// This is overriden to perform a no-op because the parent now takes care of updating the model via the
	// CheckBoxEnumGroup.convertValue method. If the super method is called, then wicket will expect a property
	// to exist in the model matching the id assigned to this instance.
}

That’s it for the CheckBoxEnum class. The second class is named CheckBoxEnumGroup and will have each CheckBoxEnum as its child. I’ve modelled this class after RadioGroup, as both classes share some common behaviours. Some of the methods are relatively straightforward and identical to RadioGroup, so I won’t discuss them further. However, I’ve defined convertValue(String[]) differently. This is because RadioGroup is looking for zero or one selected value and returns the selected value (or null). My definition returns a Set containing the checked values. I’ve added comments to the code below to describe the logic.

@SuppressWarnings("unchecked")
@Override
protected Set convertValue(String[] input) throws ConversionException
{
	final Set selectedValues = new HashSet();
	// iterate through the checkboxes belonging to this group and add all the checked ones to the selectedValues set
	visitChildren(
		CheckBoxEnum.class,
		new Component.IVisitor<CheckBoxEnum>()
		{
			public Object component(CheckBoxEnum cb)
			{
				final String v = cb.getValue();
				// "on" if checked, null if not checked
				if ("on".equals(v))
					selectedValues.add(cb.getEnumValue());
				return CONTINUE_TRAVERSAL;
			}
		});

	// return the selected values, which will be assigned to this group's model by wicket
	return selectedValues;
}

The final method for discussion adds the checkboxes as children to the group and is called from the constructors in CheckBoxEnumGroup. This iterates through each value in the enumeration and creates a CheckBoxEnum instance as a child. Since we don’t know what the type of T is until runtime, it must be passed as a parameter.

private void addCheckBoxes(final String id, final Class<T> enumType) {
	for (T e: enumType.getEnumConstants()) {
		add(new CheckBoxEnum<T>(id + "_" + e, e));
	}
}

6 comments

  1. AC says:

    I didn’t go through the entire thing because I’m about to head out for the evening, but to further the DRY (Don’t Repeat Yourself) principal, wouldn’t you want to entirely encapsulate the definition of your Enums (including the elements themselves, the ordering of them and the ‘readable’ representation of them in a single place? In your example you repeat the definition of your enum elements in the HTML, while you could instead put the readable representation of your Enums by (for example) overriding toString() or perhaps in a manner that supports I8N. Currently if your Enum definition changes you need to update your HTML.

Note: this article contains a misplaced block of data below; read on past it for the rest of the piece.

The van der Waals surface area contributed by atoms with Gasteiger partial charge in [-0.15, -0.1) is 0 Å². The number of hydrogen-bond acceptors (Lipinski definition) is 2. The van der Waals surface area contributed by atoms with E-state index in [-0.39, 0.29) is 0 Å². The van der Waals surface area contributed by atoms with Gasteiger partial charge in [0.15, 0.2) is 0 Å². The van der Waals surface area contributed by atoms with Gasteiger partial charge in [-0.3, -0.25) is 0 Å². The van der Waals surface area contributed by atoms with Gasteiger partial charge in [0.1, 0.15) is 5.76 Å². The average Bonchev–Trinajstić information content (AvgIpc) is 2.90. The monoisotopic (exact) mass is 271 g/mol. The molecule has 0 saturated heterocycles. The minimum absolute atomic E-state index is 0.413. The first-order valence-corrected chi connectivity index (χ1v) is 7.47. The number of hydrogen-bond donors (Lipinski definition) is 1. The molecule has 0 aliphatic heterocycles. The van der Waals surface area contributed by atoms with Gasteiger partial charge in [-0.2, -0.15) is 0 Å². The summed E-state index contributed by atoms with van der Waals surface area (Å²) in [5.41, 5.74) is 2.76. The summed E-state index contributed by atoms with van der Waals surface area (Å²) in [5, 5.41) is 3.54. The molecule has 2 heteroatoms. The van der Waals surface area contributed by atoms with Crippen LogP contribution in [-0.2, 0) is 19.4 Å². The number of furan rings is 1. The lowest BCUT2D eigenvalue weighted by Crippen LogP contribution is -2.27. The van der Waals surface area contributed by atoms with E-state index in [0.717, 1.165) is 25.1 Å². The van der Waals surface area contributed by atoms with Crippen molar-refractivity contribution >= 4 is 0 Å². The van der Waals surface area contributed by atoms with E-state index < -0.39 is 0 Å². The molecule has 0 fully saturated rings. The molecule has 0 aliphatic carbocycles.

• Dan says:

      That’s really good feedback, thanks. Regarding repetition in the HTML template, that can be removed by modifying the addCheckBoxes method to instantiate a ListView and passing enumType.getEnumConstants() to its constructor. It’s a bit more involved than that because the labels for the checkboxes will need to be defined in the ListView.populateItem(ListItem) method. The project I’m working on that brought this problem on requires complete i18n, and what I’ve written above is simplified from the actual code I based this post on. I’ll follow up on this post in the future with an enhancement showing how to internationalize it using a ListView and resource file. The HTML would be reduced to a single span for the checkbox group and an input element for the ListView to repeat.

  2. Victor says:

    Hello, Dan! Could you show me a full code of these two files? I tried to implement its myself, but I’m getting failed )
    vrebesbyrd@gmail.com

    • Dan says:

      Hi Victor, my intention is to make a library with this code and other useful code that might be of value to others. Stay tuned for when I release this.

      • Victor says:

        Ok, I have figured out how this code works. One question – where did you find the “on” word? )

        • Dan says:

          I ran it through the debugger. I do recommend you use the CheckGroup class provided by Wicket though, instead of my CheckBoxEnumGroup.